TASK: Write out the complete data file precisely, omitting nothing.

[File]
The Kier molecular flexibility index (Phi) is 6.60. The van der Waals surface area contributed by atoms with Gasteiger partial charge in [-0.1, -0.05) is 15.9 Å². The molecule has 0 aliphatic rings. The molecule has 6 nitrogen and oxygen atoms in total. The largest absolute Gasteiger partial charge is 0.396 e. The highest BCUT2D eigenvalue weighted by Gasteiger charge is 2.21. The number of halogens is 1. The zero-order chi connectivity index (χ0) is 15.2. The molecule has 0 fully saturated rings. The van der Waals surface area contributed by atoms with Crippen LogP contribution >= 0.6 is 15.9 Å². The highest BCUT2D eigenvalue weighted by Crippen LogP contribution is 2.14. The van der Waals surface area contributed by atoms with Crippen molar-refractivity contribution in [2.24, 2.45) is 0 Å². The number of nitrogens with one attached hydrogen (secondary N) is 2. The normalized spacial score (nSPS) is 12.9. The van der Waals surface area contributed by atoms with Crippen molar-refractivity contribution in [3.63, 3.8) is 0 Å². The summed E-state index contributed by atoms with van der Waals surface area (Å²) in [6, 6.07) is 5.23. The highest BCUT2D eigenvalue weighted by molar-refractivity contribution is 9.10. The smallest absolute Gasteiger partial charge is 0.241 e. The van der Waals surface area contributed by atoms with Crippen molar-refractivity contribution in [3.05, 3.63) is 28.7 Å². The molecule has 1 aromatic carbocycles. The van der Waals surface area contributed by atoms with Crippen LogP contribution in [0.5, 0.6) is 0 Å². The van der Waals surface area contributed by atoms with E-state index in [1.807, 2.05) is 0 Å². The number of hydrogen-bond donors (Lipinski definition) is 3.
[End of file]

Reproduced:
The Kier molecular flexibility index (Phi) is 6.60. The van der Waals surface area contributed by atoms with Gasteiger partial charge in [-0.1, -0.05) is 15.9 Å². The molecule has 0 aliphatic rings. The molecule has 6 nitrogen and oxygen atoms in total. The largest absolute Gasteiger partial charge is 0.396 e. The highest BCUT2D eigenvalue weighted by Gasteiger charge is 2.21. The number of halogens is 1. The zero-order chi connectivity index (χ0) is 15.2. The molecule has 0 fully saturated rings. The van der Waals surface area contributed by atoms with Crippen LogP contribution >= 0.6 is 15.9 Å². The highest BCUT2D eigenvalue weighted by Crippen LogP contribution is 2.14. The van der Waals surface area contributed by atoms with Crippen molar-refractivity contribution in [2.24, 2.45) is 0 Å². The number of nitrogens with one attached hydrogen (secondary N) is 2. The normalized spacial score (nSPS) is 12.9. The van der Waals surface area contributed by atoms with Crippen molar-refractivity contribution in [3.63, 3.8) is 0 Å². The summed E-state index contributed by atoms with van der Waals surface area (Å²) in [6, 6.07) is 5.23. The highest BCUT2D eigenvalue weighted by molar-refractivity contribution is 9.10. The smallest absolute Gasteiger partial charge is 0.241 e. The van der Waals surface area contributed by atoms with Crippen molar-refractivity contribution in [3.05, 3.63) is 28.7 Å². The molecule has 1 aromatic carbocycles. The van der Waals surface area contributed by atoms with Crippen LogP contribution in [0.5, 0.6) is 0 Å². The van der Waals surface area contributed by atoms with E-state index in [1.807, 2.05) is 0 Å². The number of hydrogen-bond donors (Lipinski definition) is 3.